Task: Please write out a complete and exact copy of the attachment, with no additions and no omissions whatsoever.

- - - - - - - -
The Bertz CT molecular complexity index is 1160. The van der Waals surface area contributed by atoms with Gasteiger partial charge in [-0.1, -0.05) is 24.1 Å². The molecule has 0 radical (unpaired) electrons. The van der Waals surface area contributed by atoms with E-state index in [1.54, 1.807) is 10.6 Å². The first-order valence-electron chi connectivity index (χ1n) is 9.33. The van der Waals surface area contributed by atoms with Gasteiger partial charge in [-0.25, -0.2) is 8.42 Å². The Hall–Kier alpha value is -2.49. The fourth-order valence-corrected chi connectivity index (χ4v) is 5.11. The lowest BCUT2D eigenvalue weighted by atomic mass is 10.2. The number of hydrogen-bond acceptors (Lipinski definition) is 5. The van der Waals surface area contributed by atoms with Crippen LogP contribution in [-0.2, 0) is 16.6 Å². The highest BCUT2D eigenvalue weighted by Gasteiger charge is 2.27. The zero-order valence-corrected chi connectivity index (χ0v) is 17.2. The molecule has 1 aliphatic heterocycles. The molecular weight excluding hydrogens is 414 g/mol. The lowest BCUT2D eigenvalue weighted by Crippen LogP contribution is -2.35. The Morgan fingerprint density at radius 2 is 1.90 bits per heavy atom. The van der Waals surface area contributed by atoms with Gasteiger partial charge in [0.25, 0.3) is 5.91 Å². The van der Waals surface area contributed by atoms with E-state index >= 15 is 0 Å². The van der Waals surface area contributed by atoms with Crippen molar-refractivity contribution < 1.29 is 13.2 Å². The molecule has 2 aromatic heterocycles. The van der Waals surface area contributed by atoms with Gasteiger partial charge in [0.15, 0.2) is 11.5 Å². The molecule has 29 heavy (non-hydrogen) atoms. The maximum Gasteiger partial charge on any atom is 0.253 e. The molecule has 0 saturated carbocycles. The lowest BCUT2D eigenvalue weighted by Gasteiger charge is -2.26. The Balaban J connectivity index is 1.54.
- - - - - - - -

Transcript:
The Bertz CT molecular complexity index is 1160. The van der Waals surface area contributed by atoms with Gasteiger partial charge in [-0.1, -0.05) is 24.1 Å². The molecule has 0 radical (unpaired) electrons. The van der Waals surface area contributed by atoms with E-state index in [1.54, 1.807) is 10.6 Å². The first-order valence-electron chi connectivity index (χ1n) is 9.33. The van der Waals surface area contributed by atoms with Gasteiger partial charge in [-0.25, -0.2) is 8.42 Å². The Hall–Kier alpha value is -2.49. The fourth-order valence-corrected chi connectivity index (χ4v) is 5.11. The lowest BCUT2D eigenvalue weighted by atomic mass is 10.2. The number of hydrogen-bond acceptors (Lipinski definition) is 5. The van der Waals surface area contributed by atoms with Crippen LogP contribution in [-0.2, 0) is 16.6 Å². The highest BCUT2D eigenvalue weighted by Gasteiger charge is 2.27. The zero-order valence-corrected chi connectivity index (χ0v) is 17.2. The molecule has 1 aliphatic heterocycles. The molecular weight excluding hydrogens is 414 g/mol. The lowest BCUT2D eigenvalue weighted by Crippen LogP contribution is -2.35. The Morgan fingerprint density at radius 2 is 1.90 bits per heavy atom. The van der Waals surface area contributed by atoms with Gasteiger partial charge in [0.25, 0.3) is 5.91 Å². The van der Waals surface area contributed by atoms with E-state index >= 15 is 0 Å². The van der Waals surface area contributed by atoms with Crippen molar-refractivity contribution < 1.29 is 13.2 Å². The molecule has 2 aromatic heterocycles. The van der Waals surface area contributed by atoms with Gasteiger partial charge in [0.15, 0.2) is 11.5 Å². The molecule has 29 heavy (non-hydrogen) atoms. The maximum Gasteiger partial charge on any atom is 0.253 e. The molecule has 0 saturated carbocycles. The lowest BCUT2D eigenvalue weighted by Gasteiger charge is -2.26. The Balaban J connectivity index is 1.54.